Opinion: ‘Succession’ from a Brit’s perspective — ‘I’ve seen enough of the twits’

Brian Cox and Sarah Snook star in HBO's "Succession."
(Hunter Graeme / HBO)

To the editor: Columnist LZ Granderson stated that the HBO show “Succession” keeps us glued to our screens. It doesn’t for me. I sat through three episodes, and my first thought was “meh.”

Being born and raised in Britain, I was a big fan of Monty Python, which pilloried the wealthy. Who can forget the hilarious “upper class twit of the year” sketch?

Let’s face it: The children born into extreme wealth have almost no incentive to do well at anything. They have no reason to cultivate any of our nobler qualities. They can get by in life in spite of being twits.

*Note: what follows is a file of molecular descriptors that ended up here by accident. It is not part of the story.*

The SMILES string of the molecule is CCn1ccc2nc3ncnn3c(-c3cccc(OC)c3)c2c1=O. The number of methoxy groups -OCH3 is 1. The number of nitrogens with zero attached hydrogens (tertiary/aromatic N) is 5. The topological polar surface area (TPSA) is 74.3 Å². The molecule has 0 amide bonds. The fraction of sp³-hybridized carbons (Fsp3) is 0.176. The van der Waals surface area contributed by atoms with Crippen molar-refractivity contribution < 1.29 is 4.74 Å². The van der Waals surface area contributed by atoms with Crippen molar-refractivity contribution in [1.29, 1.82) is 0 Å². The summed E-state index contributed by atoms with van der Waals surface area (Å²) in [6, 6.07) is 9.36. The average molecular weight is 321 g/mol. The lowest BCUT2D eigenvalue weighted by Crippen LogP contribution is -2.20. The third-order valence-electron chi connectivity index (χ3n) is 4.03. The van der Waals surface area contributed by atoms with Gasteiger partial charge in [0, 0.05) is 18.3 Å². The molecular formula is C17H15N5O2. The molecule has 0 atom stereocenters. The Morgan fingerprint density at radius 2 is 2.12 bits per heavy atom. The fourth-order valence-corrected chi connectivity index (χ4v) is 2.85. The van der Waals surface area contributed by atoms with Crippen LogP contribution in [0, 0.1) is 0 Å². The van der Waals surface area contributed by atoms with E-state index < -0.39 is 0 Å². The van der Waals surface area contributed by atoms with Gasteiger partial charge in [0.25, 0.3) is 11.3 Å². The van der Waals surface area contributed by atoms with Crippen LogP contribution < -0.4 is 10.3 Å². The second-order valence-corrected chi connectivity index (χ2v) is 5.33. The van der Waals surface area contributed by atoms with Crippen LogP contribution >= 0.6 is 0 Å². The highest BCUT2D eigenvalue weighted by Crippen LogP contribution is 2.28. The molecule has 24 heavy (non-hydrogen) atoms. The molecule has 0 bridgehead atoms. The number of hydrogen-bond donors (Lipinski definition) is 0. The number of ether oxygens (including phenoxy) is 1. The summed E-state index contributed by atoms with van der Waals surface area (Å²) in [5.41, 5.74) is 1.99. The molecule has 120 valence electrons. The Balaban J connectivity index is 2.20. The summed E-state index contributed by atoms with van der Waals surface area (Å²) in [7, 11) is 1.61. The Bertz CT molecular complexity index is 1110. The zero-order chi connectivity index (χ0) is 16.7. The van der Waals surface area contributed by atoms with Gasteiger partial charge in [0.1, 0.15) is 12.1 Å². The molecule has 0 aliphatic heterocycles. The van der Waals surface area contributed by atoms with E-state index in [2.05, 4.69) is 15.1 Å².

I was hoping that “Succession” would offer something. I did enjoy the humor. In the first episode, an advisor to the character Kendall asked if he needed to call his dad while in the middle of trying to close a big deal. He responded by saying: “No, I don’t want to call my dad. Do you want to call your dad? Do you want to call your dad? Does anybody want to call their dad?”

I guess Monty Python soured me on the rich and famous. I’ve seen enough of the twits, thank you very much.

David Tempest, Mar Vista


To the editor: In his column exploring the appeal of “Succession,” Granderson states that, with the election of Donald Trump, “a presidential candidate’s boasting of grabbing women’s genitals [stopped] being disqualifying.”

That this is true owes itself only to the fact that Trump won the electoral college vote in 2016. He lost the popular vote in both 2016 and 2020, and his party was defeated in 2018 and 2020.

In other words, Trump has never won a popular election for the White House, just as his party has not since 2004.


Joan Walston, Santa Monica